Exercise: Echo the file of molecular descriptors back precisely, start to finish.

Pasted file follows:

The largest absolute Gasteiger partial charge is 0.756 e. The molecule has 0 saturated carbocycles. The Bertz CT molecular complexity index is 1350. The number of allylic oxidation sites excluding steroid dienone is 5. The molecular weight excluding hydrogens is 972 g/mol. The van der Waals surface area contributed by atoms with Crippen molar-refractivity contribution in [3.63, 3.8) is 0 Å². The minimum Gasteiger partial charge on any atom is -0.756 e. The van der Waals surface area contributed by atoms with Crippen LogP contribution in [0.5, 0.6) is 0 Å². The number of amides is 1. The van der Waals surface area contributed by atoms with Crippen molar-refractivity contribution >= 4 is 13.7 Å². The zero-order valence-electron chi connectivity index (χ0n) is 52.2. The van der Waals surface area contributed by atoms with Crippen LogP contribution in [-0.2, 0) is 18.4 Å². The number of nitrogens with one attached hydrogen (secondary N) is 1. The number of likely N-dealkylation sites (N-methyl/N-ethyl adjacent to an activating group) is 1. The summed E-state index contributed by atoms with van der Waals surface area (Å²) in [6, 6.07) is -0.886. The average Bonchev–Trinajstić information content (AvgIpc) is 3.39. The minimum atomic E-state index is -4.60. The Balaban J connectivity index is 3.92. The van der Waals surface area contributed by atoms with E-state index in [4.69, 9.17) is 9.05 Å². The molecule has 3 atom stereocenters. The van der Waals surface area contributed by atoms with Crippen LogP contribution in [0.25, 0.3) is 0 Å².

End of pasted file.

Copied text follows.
The largest absolute Gasteiger partial charge is 0.756 e. The molecule has 0 saturated carbocycles. The Bertz CT molecular complexity index is 1350. The number of allylic oxidation sites excluding steroid dienone is 5. The molecular weight excluding hydrogens is 972 g/mol. The van der Waals surface area contributed by atoms with Crippen molar-refractivity contribution in [3.63, 3.8) is 0 Å². The minimum Gasteiger partial charge on any atom is -0.756 e. The van der Waals surface area contributed by atoms with Crippen LogP contribution in [0.5, 0.6) is 0 Å². The number of amides is 1. The van der Waals surface area contributed by atoms with Crippen molar-refractivity contribution >= 4 is 13.7 Å². The zero-order valence-electron chi connectivity index (χ0n) is 52.2. The van der Waals surface area contributed by atoms with Crippen LogP contribution in [-0.2, 0) is 18.4 Å². The number of nitrogens with one attached hydrogen (secondary N) is 1. The number of likely N-dealkylation sites (N-methyl/N-ethyl adjacent to an activating group) is 1. The summed E-state index contributed by atoms with van der Waals surface area (Å²) in [6, 6.07) is -0.886. The average Bonchev–Trinajstić information content (AvgIpc) is 3.39. The minimum atomic E-state index is -4.60. The Balaban J connectivity index is 3.92. The van der Waals surface area contributed by atoms with E-state index in [4.69, 9.17) is 9.05 Å². The molecule has 3 atom stereocenters. The van der Waals surface area contributed by atoms with Crippen LogP contribution in [0.25, 0.3) is 0 Å².